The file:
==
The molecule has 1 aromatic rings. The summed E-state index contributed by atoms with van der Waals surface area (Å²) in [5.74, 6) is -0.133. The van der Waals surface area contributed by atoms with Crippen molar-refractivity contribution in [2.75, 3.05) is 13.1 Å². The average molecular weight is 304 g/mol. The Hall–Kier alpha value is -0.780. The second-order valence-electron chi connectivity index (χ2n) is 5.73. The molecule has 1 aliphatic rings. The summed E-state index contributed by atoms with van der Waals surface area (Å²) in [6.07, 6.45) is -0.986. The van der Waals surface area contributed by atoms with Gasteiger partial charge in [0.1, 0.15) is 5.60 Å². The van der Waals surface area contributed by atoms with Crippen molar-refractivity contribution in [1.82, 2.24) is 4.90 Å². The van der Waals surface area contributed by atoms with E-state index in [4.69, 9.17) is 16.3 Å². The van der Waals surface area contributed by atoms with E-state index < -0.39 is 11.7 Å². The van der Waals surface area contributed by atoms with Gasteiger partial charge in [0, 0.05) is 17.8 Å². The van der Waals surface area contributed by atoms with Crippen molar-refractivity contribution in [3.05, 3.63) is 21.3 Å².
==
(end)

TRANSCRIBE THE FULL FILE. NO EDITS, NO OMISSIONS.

The molecule has 1 aromatic rings. The summed E-state index contributed by atoms with van der Waals surface area (Å²) in [5.74, 6) is -0.133. The van der Waals surface area contributed by atoms with Crippen molar-refractivity contribution in [2.75, 3.05) is 13.1 Å². The average molecular weight is 304 g/mol. The Hall–Kier alpha value is -0.780. The second-order valence-electron chi connectivity index (χ2n) is 5.73. The molecule has 1 aliphatic rings. The summed E-state index contributed by atoms with van der Waals surface area (Å²) in [6.07, 6.45) is -0.986. The van der Waals surface area contributed by atoms with Gasteiger partial charge in [0.1, 0.15) is 5.60 Å². The van der Waals surface area contributed by atoms with Crippen molar-refractivity contribution in [1.82, 2.24) is 4.90 Å². The van der Waals surface area contributed by atoms with E-state index in [4.69, 9.17) is 16.3 Å². The van der Waals surface area contributed by atoms with E-state index < -0.39 is 11.7 Å². The van der Waals surface area contributed by atoms with Gasteiger partial charge in [0, 0.05) is 17.8 Å². The van der Waals surface area contributed by atoms with Crippen molar-refractivity contribution in [3.05, 3.63) is 21.3 Å².